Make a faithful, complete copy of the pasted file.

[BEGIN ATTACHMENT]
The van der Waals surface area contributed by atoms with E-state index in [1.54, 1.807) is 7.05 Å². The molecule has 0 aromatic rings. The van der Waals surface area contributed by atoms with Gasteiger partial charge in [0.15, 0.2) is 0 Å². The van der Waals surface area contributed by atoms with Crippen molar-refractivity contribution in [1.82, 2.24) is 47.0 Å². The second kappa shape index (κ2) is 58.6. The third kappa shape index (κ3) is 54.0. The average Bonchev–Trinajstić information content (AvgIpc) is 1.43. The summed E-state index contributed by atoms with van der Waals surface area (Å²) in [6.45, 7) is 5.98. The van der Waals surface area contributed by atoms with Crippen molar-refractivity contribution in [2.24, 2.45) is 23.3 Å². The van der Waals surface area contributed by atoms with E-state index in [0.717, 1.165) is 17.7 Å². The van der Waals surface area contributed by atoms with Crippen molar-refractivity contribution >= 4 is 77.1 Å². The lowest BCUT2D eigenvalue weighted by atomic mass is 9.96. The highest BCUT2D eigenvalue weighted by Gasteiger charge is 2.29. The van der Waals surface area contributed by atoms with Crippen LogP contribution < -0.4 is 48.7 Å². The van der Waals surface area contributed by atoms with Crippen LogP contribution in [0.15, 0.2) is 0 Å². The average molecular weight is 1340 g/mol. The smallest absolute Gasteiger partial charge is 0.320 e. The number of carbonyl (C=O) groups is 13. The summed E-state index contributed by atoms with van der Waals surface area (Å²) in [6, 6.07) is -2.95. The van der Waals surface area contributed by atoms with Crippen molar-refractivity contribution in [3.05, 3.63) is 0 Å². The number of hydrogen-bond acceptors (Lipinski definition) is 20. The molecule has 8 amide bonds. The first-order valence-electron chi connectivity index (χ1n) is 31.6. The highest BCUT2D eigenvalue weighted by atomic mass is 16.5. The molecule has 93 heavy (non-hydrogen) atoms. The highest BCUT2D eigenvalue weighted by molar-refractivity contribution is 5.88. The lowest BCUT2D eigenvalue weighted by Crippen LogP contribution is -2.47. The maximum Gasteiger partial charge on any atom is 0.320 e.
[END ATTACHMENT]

The van der Waals surface area contributed by atoms with E-state index in [1.54, 1.807) is 7.05 Å². The molecule has 0 aromatic rings. The van der Waals surface area contributed by atoms with Gasteiger partial charge in [0.15, 0.2) is 0 Å². The van der Waals surface area contributed by atoms with Crippen molar-refractivity contribution in [1.82, 2.24) is 47.0 Å². The second kappa shape index (κ2) is 58.6. The third kappa shape index (κ3) is 54.0. The average Bonchev–Trinajstić information content (AvgIpc) is 1.43. The summed E-state index contributed by atoms with van der Waals surface area (Å²) in [6.45, 7) is 5.98. The van der Waals surface area contributed by atoms with Crippen molar-refractivity contribution in [2.24, 2.45) is 23.3 Å². The van der Waals surface area contributed by atoms with E-state index in [0.717, 1.165) is 17.7 Å². The van der Waals surface area contributed by atoms with Crippen molar-refractivity contribution >= 4 is 77.1 Å². The lowest BCUT2D eigenvalue weighted by atomic mass is 9.96. The highest BCUT2D eigenvalue weighted by Gasteiger charge is 2.29. The van der Waals surface area contributed by atoms with Crippen LogP contribution < -0.4 is 48.7 Å². The van der Waals surface area contributed by atoms with Crippen LogP contribution in [0.15, 0.2) is 0 Å². The average molecular weight is 1340 g/mol. The smallest absolute Gasteiger partial charge is 0.320 e. The number of carbonyl (C=O) groups is 13. The summed E-state index contributed by atoms with van der Waals surface area (Å²) in [6, 6.07) is -2.95. The van der Waals surface area contributed by atoms with Crippen molar-refractivity contribution in [3.05, 3.63) is 0 Å². The number of hydrogen-bond acceptors (Lipinski definition) is 20. The molecule has 8 amide bonds. The first-order valence-electron chi connectivity index (χ1n) is 31.6. The highest BCUT2D eigenvalue weighted by atomic mass is 16.5. The molecule has 93 heavy (non-hydrogen) atoms. The highest BCUT2D eigenvalue weighted by molar-refractivity contribution is 5.88. The lowest BCUT2D eigenvalue weighted by Crippen LogP contribution is -2.47. The maximum Gasteiger partial charge on any atom is 0.320 e.